I can see where you’re coming from, tho also respect the idea of being prepared. I would prefer someone to let our conversation develop organically if it’s going to or perhaps move on to the next person if we’re getting nowhere. ‘Woyld you rather…’ etc. style rehearsed questions work well in a group but can make actually connecting with someone in any way harder. So I’d say it depends on the vibe of the party.

    46. Sarah says...

      This tip is from my mom, and it’s a good one: Ask couples how they met! The longer the couple has been together, the better it works. Asking this is almost like giving a little gift- the chance to relive finding their sweetheart!

      • Mims says...

        YES! this is my go-to question when i am meeting new couples. Very great conversation starter.

    47. Megan says...

      Ok. Small world, but I went to college with you and now teach in your dad’s department at the university. I love this story so much and get a good chuckle out of connecting this story to the guy who sends out mass emails about on-campus events and staff updates.

      Thanks for the giggle (and I am totally stealing this idea for my own family get-togethers).

    48. J. says...

      My dad always asks people: “where do you call home?” Everyone interprets the question differently, but it always ends up being an interesting discussion– where they grew up, where they lived prior to where they live currently, what they love about their neighborhood, how they consider more than one place home, where feels like ‘home’ to them, regardless of where they live. It’s an easy one! Carefully-phrased, carefully answered.

      • Dee says...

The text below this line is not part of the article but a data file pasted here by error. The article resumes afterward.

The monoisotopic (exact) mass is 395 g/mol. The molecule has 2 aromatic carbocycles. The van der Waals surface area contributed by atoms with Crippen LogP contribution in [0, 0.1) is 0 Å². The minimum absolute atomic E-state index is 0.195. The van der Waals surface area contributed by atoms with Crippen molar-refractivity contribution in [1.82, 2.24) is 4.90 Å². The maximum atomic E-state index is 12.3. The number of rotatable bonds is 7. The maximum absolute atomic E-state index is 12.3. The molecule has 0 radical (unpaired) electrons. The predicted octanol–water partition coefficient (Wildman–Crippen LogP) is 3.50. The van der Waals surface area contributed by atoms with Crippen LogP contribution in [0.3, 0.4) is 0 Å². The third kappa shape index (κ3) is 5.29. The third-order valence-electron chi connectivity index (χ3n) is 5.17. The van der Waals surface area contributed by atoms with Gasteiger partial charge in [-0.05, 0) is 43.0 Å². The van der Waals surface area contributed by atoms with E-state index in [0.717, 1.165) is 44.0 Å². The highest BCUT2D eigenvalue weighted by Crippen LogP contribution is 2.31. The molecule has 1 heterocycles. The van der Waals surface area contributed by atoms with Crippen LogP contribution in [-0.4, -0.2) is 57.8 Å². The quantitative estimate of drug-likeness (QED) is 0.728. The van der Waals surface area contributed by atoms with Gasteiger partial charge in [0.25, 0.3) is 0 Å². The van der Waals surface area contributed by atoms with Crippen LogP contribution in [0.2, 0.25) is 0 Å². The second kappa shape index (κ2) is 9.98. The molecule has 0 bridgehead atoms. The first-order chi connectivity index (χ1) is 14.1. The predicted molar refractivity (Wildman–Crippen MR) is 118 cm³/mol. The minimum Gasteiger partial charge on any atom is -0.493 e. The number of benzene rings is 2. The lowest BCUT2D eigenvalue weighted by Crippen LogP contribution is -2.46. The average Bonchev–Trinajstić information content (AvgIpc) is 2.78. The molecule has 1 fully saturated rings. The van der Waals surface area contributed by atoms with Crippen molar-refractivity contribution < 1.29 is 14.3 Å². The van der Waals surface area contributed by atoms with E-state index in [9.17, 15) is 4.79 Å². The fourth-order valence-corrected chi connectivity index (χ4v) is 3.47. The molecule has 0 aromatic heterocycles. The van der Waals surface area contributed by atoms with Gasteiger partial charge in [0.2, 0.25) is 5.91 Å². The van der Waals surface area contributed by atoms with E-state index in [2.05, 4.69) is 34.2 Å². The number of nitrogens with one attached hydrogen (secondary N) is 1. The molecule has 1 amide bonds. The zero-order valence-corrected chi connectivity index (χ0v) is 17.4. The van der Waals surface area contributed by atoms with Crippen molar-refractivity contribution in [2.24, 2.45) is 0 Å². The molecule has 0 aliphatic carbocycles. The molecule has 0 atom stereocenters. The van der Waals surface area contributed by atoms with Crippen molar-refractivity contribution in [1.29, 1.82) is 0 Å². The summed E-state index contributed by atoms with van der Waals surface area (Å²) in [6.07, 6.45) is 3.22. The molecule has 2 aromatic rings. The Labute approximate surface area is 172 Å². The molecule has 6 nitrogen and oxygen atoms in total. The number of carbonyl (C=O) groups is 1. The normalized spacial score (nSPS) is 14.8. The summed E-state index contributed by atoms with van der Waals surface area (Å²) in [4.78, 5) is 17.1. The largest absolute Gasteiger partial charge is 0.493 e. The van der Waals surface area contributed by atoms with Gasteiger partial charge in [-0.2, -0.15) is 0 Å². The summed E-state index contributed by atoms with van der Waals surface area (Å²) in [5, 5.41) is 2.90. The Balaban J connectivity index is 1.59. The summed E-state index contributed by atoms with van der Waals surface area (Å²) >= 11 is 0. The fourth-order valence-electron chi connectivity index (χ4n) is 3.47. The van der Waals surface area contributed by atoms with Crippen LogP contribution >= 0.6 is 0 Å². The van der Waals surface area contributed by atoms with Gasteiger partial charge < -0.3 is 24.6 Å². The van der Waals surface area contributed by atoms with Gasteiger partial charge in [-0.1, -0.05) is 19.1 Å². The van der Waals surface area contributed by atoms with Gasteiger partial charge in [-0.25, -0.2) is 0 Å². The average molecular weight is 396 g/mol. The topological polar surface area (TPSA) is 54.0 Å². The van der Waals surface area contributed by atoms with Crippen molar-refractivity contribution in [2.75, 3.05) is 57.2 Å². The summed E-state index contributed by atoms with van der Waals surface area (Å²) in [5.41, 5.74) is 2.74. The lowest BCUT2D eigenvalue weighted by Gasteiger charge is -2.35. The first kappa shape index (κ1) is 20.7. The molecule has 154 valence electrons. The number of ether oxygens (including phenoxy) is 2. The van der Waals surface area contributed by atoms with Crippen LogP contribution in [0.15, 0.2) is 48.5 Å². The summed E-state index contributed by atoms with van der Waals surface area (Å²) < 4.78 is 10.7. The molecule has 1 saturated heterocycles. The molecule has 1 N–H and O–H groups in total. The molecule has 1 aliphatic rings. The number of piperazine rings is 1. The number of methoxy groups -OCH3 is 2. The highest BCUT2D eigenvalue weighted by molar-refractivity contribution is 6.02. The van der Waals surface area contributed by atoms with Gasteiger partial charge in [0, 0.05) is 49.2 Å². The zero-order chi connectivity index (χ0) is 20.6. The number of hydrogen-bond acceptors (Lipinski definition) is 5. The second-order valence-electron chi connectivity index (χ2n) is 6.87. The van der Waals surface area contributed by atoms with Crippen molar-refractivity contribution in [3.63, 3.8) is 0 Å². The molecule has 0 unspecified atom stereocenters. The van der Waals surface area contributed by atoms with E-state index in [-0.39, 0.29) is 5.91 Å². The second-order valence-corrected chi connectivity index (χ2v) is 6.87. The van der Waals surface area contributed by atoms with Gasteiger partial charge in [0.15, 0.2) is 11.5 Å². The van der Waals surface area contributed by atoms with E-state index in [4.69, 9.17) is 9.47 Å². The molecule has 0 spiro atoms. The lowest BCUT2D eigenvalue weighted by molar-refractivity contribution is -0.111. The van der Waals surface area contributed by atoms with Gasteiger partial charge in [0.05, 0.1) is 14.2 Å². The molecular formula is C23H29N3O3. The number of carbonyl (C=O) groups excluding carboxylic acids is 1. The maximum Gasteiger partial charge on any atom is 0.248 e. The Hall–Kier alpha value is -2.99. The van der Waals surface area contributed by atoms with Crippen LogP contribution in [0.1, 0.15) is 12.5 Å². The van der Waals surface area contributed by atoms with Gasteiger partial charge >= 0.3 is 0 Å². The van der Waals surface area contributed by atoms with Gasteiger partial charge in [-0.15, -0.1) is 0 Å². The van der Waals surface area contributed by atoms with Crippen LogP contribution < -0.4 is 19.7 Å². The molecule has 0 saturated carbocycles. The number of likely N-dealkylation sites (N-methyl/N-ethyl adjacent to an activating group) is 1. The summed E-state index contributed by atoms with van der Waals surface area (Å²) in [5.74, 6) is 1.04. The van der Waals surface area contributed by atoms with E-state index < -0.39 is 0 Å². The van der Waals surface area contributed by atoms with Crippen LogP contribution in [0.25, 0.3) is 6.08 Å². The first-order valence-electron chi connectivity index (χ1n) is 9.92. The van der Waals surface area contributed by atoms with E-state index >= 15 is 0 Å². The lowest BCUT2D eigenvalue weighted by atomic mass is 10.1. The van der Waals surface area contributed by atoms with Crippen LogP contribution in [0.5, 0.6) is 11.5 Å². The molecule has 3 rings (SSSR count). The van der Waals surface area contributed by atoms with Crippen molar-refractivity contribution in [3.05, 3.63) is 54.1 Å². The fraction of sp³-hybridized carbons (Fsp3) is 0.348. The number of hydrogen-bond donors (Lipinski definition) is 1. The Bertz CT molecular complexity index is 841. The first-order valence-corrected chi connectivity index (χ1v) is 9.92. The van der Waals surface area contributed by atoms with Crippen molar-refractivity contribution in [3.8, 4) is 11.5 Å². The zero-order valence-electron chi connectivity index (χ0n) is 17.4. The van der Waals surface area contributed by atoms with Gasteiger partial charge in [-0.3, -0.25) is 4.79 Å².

This is a very good question. I love that you dont always associate it with the place where you grew up. It can mean many things to different people, I love that :)

      • I really love this question. It’s something I’m often curious about- having lived many places myself. But I do want to avoid the “but where are you from?” awfulness. Thanks to your dad for a thoughtful question!

      • This would be a great question because we live in a military community! I’d love to hear the answers. :)

    49. Jillian says...

      I kick off each and every one of my meetings at work, whether with clients or with my team, with a seemingly bizarre question. At first, people roll their eyes, but then they start to really look forward to what the question will be at the next meeting!

      Some examples:
      “If you could be a key on a computer keyboard, which would you be and why?”
      “What’s your favorite part of–or your favorite–body of water in the world and why?”
      “If you could design your dream bar or restaurant, what would its location & vibe be?”
      “What do you miss most from elementary school and why?”
      “What is the most unique holiday tradition your family has, and where did it come from?”

      We each go in a circle, and it ends up allowing the more introverted team members to share stories about themselves they might not have otherwise, and more than once has led to touching moments as people share childhood memories, tidbits and thoughts about people they love, and their own eccentricities. Allowing for vulnerability about something not related to work and showing your human side in an easy way has made it so much easier to be vulnerable and human about things at work.

      • Melanie says...

        That computer question is fascinating; I’m so curious as to whether people’s answers would align with introversion/extroversion. My immediate thought was “Well of course not one of the most commonly used keys. Who would want to be bugged like that all of the time? What’s the most out of the way key?”

        For the record, I’ve decided that my answer is the tilde,/swish-thingy key at the top left. It rarely gets used and the swish is pretty.

      • Denise says...

        The exclamation point! Because yes, I am enthusiastic! :-)

    50. Hilary A Tschoepe says...

      I can not thank you enough for posting a pic from The Wonder Years. Hands down best modern show from the 1980s.

    51. Jennifer says...

      That is quite possibly the most endearing Dad story ever.
      My husband and I starting doing a “Do you have your 5 questions?” review before dinner parties, having people over, visiting relatives etc. I believe the genesis was a visit with relatives not known for their expansive conversation skills. Now we do it all the time, and it’s a nice way to a) remember what we talked about last time, what events have happened for them and us since, and b) remind ourselves that good conversation is a skill to be prepared for and practiced.